I had my initial appointment on a Wednesday and had the MRI late on a Friday afternoon. As I was leaving the imaging facility, Dr. Shah was calling and inquiring why the techs hadn’t uploaded my scans yet. Let’s be honest; most doctors are headed home or to happy hour on a Friday at 5 PM. They don’t stay late unless there is a problem. Sign #4 Things Aren’t Going Very Well.

The imaging facility gave me a copy of my leg images on CD, so I spent the weekend Googling “MRI images of the knee”. While the internet has a lot of info, it’s no substitute for medical school, and I was unable to diagnose anything.

On Sunday night, I checked my phone and saw that there was a voicemail from Dr. Shah. He didn’t say much – just asking that I call him back on his cell phone – but his voice has a sense of gravity and urgency. Doctors don’t call you on a Sunday night and give you their personal cell phone numbers.  I was pretty sure he wasn’t calling to invite us to the next fraternity reunion.  Sign #5 Things Aren’t Going Very Well.

With trembling hands, I immediately called him back. Voicemail. I left a rambling, nonsensical message and waited for a callback.

In the meantime, life goes on. Tomorrow was a work day, which meant there was a toddler to bathe and a baby to feed before bedtime. Vince tackled bathtime with Dominic, our three-year-old, and I sat down to nurse Porter.

I was a wreck. My mind was racing recklessly from one extreme possibility to another, and a million butterflies flapped frantically inside my belly.

Finally, after an eternity and a day, my phone rang. It was Dr. Shah.

“I’m sorry to call you at home, but I didn’t want to wait until our next appointment. I had my colleague, an orthopedic oncologist, review your MRI images. He thinks it’s a cancerous tumor. I am so sorry.”

Completely blown away by what I just heard, I repeatedly muttered “But it was supposed to be tendonitis” and he kept repeating “I am so sorry.” After several rounds of this disjointed back and forth, I eventually let the poor man off the phone.

And that’s when I started sobbing uncontrollably. My whole body heaved with every sob. Instead of tear drops, huge streams of water gushed out of my eyes, down my cheek, and onto my beloved baby boy peacefully nestled in my chest.

I couldn’t have made up a more glaringly ironic situation. Here I was simultaneously giving life to another human being while learning that my life may be taken away.

Vince whisked Dominic out of the bathtub, threw a towel around him and rushed downstairs to be my side. And there we sat crying, cuddling our boys and holding each other.

I saw the aforementioned colleague of Dr. Shah’s, the orthopedic oncologist, the next day. He scheduled a bone biopsy to confirm the diagnosis and identify the strain of cancer.

That happened four days later, on Thursday.  After the surgery, while I was still in the recovery room fighting off the effects of anesthesia, the orthopedic oncologist pulled Vince and my parents into a small waiting room and told them it was confirmed – I have cancer.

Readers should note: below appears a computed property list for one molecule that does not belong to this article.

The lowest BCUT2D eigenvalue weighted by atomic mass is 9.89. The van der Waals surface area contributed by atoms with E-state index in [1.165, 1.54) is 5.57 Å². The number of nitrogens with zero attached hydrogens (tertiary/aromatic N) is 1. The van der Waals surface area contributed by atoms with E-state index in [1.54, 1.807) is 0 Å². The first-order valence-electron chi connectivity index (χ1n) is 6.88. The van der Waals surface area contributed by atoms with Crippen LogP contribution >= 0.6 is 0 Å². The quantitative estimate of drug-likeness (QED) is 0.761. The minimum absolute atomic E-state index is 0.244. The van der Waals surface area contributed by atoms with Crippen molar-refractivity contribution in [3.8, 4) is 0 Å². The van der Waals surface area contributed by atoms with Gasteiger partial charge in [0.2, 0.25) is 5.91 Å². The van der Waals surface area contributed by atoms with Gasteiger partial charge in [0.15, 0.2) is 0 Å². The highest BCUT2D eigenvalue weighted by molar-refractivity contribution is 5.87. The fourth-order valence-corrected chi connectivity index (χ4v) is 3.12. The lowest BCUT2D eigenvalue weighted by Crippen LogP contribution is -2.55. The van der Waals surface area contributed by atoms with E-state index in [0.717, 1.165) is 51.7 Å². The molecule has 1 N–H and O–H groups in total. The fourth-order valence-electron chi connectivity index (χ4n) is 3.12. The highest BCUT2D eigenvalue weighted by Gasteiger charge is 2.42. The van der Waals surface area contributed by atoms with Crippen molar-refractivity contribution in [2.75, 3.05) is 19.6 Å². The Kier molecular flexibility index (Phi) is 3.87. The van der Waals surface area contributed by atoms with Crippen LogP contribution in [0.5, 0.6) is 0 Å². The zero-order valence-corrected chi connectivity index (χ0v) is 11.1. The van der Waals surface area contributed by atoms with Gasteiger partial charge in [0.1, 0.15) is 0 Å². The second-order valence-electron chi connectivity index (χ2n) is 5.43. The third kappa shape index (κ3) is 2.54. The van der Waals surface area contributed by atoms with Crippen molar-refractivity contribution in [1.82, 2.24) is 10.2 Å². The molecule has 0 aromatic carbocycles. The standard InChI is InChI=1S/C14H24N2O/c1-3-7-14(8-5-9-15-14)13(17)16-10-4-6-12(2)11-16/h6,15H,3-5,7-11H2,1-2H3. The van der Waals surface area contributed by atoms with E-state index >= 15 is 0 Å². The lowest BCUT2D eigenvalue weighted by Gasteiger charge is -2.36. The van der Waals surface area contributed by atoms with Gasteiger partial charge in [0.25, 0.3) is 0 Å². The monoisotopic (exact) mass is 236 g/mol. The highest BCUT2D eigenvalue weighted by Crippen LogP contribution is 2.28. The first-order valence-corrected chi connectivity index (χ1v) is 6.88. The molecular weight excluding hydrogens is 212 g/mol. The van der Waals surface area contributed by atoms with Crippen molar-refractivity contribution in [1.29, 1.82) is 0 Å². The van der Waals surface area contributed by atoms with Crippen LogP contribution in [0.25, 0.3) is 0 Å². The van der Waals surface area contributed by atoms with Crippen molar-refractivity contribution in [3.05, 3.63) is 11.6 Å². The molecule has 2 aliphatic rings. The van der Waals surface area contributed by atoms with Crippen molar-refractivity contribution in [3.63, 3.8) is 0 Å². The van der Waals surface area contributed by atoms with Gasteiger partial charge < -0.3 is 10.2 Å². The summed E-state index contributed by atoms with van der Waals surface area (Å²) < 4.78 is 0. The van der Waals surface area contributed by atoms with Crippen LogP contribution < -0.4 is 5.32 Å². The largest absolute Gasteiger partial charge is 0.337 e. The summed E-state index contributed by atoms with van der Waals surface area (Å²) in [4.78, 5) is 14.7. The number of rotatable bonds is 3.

. . .

The biopsy sample had to be sent away to a lab for review and typing. I received the official diagnosis a week later on Wednesday, March 11. Non-Hodgkin’s Lymphoma. Diffuse B Cell to be exact.

As soon as I found out, I made the obligatory phone calls to Vince and my parents. Then it was time to take my first official step as a cancer patient – declare myself.

I’m a bit of internet addict. Ok, a lot of one. I shop on Amazon. I rent movies from NetFlix. I blog. I read other people’s blogs. I only subscribe to newspapers for the coupons thanks to CNN.com. I listen to music on Pandora. I fritter away too much time on YouTube.

And I Facebook. A lot. I love having the ability to connect to so many people from my current and past lives in such a succinct but rich way.

So it was only natural that I declare my new life status via a Facebook status update. Among the inane updates about what my friends ate for breakfast or their thoughts on the upcoming NBA playoffs, there was my simple declaration:

I have cancer. Lymphoma.

Almost immediately I began to receive comments of sympathy, well wishes and prayers. I heard from people I talk to daily and people I hadn’t seen since grade school. Each time I refreshed the page, the number of respondents would seemingly double. I read and re-read and read again each and every word that people had written. And each time I did I felt stronger and braver, knowing that I had a huge cyber-team supporting me as I start this journey.

I’m thirty years old. I’ve never had a cavity. In seventeen years of running, I’ve never experienced anything worse than shin splints (and a dog bite). I drink organic milk. I ran the Boston Marathon. I once did a 5-mile race nine months pregnant while pushing a toddler in a jogging stroller. I thought people like me don’t get cancer.

But I did.

I have cancer.

I have a husband who is my best friend (and also pretty darn cute). I have a baby and a toddler who are the center of my universe. I have awesome parents and an equally awesome gaggle of friends. I have a job that I’m not that bad at that both challenges me and helps pay the mortgage.  And my much-loved hobby, running, fills in the rest of the gaps.

I refuse to lose any of it.

I have an appointment at the Cleveland Clinic tomorrow, followed by presumably more tests. Once all the results are back a course of treatment will be developed.

Hopefully, if you’ve actually read this far, I didn’t disappoint you with my retelling of the craziest two weeks ever. Obviously, I’d rather none of this had happened. But I’m ready to take this Cancer Marathon on, one mile at a time.